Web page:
If the NAS is not on a domain, you have to enter user groups and accounts directly on it. There are no unusual options here except for choosing UID/GID for new accounts. Disk quotas can be assigned to users. If necessary, ordinary users can be permitted to administer the NAS. Access rights can be assigned for specific files and folders.

As I wrote above, shared folders are created on disk volumes which are located on RAID arrays. They can be accessed by anybody without any restrictions by default, but you can specify read-only access as well. For the NFS protocol you enter hosts and networks that can connect to the particular resource (in read-only or full-access mode). You can specify in a shared folder’s properties whether its files must be indexed by the media server.

Besides these conventional setup options, there are a couple of unusual ones. The View Content option has been mentioned above. It provides browser-based access to files. The second is Active Folders and helps to automatically process documents that are written to such a resource over LAN: the folder’s files or links to them can be sent by email, photos can be published on Facebook/Flickr and videos on YouTube, images can be resized or watermarked, files can be downloaded by BitTorrent.

The StorCenter px6-300d connects to a LAN via its two Gigabit Ethernet ports which support Jumbo Frames and can be combined for higher reliability or performance using the 802.3ad protocol. VLAN support can be handy for large networks (up to four networks for each network adapter).

External Devices

The StorCenter px6-300d has three USB ports. The front-panel one is version 3.0 while the other two are 2.0. You can connect the following types of peripherals to them: external disks, digital cameras, printers, UPSes, Bluetooth controllers. USB hubs can be used to connect more peripherals concurrently.

Multiple partitions can be accessed on external disks. They can be formatted as FAT, EXT2/3/4, NTFS or HFS+. Each partition becomes automatically accessible as a shared folder. You can change its name and access rights (this information is retained even after the disk has been re-plugged). FTP-based connection only works with the original name of the external disk. You can turn off external disks safely from the web-interface (make sure there are no open documents).

The Picture Transfer Protocol is supported for copying images from digital cameras automatically into a predefined folder. The NAS creates subfolders with names corresponding to dates from EXIF. Copied files can be removed from the camera or left intact.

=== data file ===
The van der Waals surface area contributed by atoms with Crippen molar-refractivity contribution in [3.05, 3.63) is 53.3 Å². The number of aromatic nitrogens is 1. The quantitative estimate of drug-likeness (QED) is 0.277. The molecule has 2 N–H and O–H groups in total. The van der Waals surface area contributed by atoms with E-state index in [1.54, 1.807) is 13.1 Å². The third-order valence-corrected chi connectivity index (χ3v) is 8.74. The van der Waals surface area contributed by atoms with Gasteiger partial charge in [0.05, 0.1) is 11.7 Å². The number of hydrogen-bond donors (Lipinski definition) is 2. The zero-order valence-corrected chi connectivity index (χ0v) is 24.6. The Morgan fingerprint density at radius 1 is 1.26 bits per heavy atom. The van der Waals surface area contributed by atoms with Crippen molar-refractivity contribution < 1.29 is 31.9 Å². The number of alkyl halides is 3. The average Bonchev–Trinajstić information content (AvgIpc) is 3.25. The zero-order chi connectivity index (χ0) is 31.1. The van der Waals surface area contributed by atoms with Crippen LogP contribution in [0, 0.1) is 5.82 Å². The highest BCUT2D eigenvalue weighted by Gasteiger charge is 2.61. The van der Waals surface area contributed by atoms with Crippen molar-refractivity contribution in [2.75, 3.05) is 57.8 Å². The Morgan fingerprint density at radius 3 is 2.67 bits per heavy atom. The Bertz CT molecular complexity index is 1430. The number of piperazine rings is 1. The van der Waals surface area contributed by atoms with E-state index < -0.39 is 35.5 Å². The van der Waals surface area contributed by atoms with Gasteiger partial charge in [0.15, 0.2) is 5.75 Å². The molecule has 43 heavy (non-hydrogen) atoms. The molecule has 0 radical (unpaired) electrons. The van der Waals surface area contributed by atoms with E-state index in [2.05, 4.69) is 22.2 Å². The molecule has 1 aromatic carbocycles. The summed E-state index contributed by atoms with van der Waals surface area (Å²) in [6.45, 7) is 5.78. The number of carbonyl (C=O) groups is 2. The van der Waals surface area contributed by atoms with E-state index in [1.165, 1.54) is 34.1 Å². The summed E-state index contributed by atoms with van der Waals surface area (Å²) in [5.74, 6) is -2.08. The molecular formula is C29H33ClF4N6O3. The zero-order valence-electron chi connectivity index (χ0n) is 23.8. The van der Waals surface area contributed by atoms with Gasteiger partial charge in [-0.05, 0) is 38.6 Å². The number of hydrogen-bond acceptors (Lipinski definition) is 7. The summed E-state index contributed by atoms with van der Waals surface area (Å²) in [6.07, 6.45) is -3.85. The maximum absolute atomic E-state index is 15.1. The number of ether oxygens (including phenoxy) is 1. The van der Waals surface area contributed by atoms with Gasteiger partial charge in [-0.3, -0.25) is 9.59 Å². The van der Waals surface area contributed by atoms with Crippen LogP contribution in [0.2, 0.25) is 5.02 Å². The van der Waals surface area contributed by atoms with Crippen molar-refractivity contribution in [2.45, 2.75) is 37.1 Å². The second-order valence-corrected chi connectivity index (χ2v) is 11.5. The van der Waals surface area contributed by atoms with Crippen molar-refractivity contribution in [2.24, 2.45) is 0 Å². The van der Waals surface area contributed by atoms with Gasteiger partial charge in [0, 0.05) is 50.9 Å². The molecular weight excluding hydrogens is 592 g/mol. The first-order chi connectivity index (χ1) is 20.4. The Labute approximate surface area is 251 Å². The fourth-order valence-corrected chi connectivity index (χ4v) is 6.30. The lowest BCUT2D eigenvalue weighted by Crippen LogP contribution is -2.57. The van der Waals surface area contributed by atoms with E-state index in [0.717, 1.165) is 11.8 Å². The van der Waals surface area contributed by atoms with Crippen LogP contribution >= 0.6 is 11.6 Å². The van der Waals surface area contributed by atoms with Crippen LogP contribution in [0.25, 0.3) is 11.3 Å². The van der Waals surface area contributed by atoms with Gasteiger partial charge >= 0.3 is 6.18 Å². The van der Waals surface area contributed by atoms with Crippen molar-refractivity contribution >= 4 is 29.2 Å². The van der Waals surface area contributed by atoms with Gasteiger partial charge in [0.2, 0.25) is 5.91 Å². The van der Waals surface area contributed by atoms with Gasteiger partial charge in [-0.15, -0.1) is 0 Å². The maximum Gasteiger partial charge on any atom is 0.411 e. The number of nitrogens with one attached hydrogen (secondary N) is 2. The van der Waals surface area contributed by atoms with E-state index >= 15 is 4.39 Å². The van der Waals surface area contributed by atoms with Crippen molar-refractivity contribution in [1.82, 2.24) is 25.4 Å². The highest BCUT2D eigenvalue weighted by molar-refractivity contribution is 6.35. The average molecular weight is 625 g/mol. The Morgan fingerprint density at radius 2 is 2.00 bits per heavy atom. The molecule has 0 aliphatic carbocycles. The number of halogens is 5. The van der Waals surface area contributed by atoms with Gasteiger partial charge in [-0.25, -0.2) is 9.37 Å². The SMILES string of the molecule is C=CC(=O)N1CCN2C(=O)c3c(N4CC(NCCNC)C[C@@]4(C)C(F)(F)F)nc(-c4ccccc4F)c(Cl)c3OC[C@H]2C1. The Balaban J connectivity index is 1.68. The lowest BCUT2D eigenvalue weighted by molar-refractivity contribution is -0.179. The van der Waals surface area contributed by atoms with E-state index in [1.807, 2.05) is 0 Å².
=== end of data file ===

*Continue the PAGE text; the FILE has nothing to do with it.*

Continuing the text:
USB-printers connected to the NAS can be accessed from Windows, Mac OS and other OSes if they support SMB or IPP. As usual, it is impossible to check out the level of ink or toner.

The manufacturer’s website doesn’t offer compatibility lists of printers and UPSes. According to the documentation, when you connect a UPS, the NAS will be able to monitor power supply and shut down safely if necessary. This feature has no LAN-based options.

By connecting a Bluetooth adapter you can enable the NAS to receive any files wirelessly. You can specify a device name, PIN code, and a folder for storing files.

System Settings

The system status page offers you information about firmware version, system memory amount, network address, disk status (including the size of shared folders) and hardware (voltage, fan speed, temperature). It also provides links to rebooting or shutting the NAS down. It is on this page that you can check out the status of RAIDs as they are being rebuilt (you can use the dot-matrix display for that purpose, too).

The event log is quite detailed. Besides downloading the whole document in CSV format, you can make the NAS send email notifications. You can use the NAS’s built-in SMTP server for that and only specify a recipient’s address. The email language can be changed in the settings. The NAS supports SNMP for corporate applications.

The power management options are limited to turning HDDs off after a period of inactivity (from 5 minutes to 1 hour). A firmware update option is available. You can check out for new versions right from the web-interface if you’ve got Internet connection. Saving and restoring the current NAS configuration is not possible. Resetting it to the factory defaults can be accompanied with a quick or full removal of user data.

The integrated clock can be set up manually or automatically.

Additional Features

Backing up data is surely one of the most important applications for a NAS. The StorCenter px6-300 features an integrated backup module for that. On the Copy Jobs page you can create several data backup jobs using local NAS folders, external disks, shared folders on other LAN devices (user PCs, for example) and rsync servers as the source or destination of data. The NAS can act as an rsync server itself. You only have to enable this option and specify an access password.